What is the exact difference between a limit point and an accumulation point?

An accumulation point of a set is a point, every neighborhood of which has infinitely many points of the set. Alternatively, it has a sequence of DISTINCT terms converging to it?

Whereas a limit point simply has a sequence which converges to it? i.e. something like $(1)^n$ which is a constant sequence.

Is this the right idea? As much detail and intuition as possible would be greatly appreciated.


The difference is very simple.

1) As you wrote: an accumulation point of a set is a point, every neighborhood of which contains infinitely many points of the set.

2) But a limit point is a special accumulation point. No matter how small neighborhood you choose, all members $a_n$ (after a certain $n$) are in the neighborhood of the limit point.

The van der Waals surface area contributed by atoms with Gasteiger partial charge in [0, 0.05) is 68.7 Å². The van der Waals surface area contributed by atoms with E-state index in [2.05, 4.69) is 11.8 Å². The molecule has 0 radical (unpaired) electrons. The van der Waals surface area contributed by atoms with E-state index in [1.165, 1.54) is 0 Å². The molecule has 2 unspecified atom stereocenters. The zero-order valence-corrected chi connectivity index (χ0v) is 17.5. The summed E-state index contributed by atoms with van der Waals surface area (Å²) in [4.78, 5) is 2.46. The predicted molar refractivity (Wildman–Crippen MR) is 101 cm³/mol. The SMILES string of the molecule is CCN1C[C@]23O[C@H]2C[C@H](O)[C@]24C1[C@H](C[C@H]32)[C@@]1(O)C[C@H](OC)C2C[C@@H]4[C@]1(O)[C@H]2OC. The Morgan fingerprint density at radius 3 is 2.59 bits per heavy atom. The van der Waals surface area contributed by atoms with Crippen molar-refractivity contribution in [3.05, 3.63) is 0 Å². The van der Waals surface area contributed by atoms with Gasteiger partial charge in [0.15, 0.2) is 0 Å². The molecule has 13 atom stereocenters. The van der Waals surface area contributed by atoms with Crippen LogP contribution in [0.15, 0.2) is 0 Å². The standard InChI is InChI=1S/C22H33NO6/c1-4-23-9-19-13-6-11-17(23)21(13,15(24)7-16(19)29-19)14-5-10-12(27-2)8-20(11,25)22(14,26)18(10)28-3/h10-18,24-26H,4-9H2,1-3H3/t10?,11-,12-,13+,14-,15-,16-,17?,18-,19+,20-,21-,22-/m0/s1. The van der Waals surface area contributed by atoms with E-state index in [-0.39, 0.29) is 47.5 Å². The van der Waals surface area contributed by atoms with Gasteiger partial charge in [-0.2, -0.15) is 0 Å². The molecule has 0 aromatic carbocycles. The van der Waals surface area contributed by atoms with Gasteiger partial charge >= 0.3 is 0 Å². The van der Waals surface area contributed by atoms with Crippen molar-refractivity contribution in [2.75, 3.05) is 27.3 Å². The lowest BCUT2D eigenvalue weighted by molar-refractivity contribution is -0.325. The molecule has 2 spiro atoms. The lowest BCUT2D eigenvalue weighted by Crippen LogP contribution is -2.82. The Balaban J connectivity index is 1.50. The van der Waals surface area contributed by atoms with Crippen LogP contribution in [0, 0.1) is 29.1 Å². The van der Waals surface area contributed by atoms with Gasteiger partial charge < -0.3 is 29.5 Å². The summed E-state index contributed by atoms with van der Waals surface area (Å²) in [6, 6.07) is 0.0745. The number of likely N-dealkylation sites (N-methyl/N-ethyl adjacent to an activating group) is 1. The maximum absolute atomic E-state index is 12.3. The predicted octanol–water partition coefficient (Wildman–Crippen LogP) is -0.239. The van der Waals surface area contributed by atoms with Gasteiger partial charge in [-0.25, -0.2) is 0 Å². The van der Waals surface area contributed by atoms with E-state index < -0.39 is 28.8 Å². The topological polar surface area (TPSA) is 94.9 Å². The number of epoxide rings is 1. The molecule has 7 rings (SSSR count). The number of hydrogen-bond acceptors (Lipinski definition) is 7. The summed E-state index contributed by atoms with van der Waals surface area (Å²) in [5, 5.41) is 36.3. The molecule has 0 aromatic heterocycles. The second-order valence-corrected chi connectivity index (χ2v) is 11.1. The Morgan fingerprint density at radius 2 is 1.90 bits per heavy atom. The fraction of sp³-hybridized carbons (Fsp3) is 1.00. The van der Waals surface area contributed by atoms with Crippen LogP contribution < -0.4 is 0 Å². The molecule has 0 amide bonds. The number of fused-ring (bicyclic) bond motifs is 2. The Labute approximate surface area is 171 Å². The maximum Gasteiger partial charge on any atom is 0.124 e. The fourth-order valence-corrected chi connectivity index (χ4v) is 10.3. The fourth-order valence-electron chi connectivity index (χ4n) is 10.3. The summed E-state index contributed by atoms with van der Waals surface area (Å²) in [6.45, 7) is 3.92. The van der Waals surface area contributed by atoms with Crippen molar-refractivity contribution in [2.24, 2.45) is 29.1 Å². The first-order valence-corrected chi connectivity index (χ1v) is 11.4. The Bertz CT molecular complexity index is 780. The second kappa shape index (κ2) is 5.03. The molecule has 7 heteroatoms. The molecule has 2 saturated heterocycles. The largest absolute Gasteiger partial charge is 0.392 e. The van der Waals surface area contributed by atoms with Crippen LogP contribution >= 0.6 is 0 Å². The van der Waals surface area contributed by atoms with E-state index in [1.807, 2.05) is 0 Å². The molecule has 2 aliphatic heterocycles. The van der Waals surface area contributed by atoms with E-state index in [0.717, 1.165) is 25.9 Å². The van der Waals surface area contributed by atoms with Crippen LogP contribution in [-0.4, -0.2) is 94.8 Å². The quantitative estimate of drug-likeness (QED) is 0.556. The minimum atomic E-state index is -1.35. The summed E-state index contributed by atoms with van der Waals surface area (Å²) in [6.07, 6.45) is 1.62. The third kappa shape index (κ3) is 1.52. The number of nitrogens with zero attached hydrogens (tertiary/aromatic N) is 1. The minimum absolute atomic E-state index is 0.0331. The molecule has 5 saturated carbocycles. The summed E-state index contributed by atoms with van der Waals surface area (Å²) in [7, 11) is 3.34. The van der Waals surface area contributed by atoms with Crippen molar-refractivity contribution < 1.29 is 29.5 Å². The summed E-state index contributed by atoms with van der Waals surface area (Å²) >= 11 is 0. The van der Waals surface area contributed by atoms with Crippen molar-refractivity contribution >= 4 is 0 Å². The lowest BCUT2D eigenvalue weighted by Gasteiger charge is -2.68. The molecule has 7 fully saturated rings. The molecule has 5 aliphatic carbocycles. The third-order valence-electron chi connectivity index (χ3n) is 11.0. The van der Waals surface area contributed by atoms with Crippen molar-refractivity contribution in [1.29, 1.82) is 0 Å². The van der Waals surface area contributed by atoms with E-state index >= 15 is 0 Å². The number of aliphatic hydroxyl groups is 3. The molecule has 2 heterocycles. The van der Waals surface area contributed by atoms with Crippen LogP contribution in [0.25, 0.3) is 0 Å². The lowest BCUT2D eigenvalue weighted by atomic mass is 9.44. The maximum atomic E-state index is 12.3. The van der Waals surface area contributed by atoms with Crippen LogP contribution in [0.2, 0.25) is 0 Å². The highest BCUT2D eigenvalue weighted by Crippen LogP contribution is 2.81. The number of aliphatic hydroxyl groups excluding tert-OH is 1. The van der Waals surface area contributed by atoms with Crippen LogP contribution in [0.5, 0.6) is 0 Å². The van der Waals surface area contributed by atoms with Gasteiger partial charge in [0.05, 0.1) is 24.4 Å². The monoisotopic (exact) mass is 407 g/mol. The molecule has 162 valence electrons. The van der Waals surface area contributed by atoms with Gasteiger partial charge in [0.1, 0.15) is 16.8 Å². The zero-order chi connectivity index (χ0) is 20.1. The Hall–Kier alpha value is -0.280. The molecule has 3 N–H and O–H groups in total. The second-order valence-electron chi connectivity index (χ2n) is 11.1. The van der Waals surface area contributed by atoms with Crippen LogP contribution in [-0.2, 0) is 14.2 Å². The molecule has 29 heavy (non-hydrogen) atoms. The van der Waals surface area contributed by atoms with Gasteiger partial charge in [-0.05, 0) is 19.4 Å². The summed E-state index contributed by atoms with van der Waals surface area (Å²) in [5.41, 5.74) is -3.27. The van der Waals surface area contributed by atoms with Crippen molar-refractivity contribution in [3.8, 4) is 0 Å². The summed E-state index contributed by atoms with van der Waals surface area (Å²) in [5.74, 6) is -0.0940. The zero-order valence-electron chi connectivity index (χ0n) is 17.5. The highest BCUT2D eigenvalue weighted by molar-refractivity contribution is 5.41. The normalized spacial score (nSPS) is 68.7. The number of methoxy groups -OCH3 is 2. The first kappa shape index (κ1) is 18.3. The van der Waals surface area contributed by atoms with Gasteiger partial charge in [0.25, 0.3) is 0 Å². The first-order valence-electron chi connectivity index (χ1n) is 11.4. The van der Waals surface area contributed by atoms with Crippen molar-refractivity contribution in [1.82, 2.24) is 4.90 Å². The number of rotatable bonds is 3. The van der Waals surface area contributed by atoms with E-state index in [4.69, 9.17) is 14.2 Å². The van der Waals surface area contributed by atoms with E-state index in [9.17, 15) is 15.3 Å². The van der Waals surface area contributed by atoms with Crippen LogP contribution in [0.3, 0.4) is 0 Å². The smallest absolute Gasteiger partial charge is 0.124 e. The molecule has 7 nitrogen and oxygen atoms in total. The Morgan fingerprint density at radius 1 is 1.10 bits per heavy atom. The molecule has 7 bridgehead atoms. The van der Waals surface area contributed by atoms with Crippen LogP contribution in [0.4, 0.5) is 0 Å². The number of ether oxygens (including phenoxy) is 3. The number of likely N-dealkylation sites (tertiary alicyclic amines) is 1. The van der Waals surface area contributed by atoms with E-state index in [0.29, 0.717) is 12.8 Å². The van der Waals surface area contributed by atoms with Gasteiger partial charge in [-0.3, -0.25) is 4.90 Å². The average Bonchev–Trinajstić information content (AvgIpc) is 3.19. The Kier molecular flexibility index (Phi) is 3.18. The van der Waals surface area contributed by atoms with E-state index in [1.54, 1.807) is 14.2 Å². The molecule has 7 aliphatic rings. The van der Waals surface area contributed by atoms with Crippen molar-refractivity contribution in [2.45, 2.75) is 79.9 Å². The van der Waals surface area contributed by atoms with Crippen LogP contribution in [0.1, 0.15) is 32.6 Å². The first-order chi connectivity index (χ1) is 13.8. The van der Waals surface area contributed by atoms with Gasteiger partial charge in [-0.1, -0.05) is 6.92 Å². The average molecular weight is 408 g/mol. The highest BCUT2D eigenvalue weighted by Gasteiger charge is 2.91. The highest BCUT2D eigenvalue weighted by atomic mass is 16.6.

The requirement for all members (after certain $n$) is obviously stronger than the requirement for infinitely many points/members.

So every limit point is an accumulation point, but not every accumulation point is a limit point. Also note that: (1) if a sequence has a limit point, then that's the only accumulation point of the sequence; (2) if a sequence has more than one accumulation points, that this sequence has no limit point. Try to prove these two, it will clear your confusions.


Unfortunately, there doesn't seem to be one standard definition for theses terms. One author may say that accumulation points are limit points, others do not. Best thing to do is to check the definition given in book, paper, etc that you are reading.

  • $\begingroup$ So it isn't a big deal to treat them somewhat interchangeably? $\endgroup$ – Aaron Zolotor Feb 2 '16 at 15:14
  • 2
    $\begingroup$ It might depending on how these terms are defined in whatever source you're reading. $\endgroup$ – Tim Raczkowski Feb 2 '16 at 15:16

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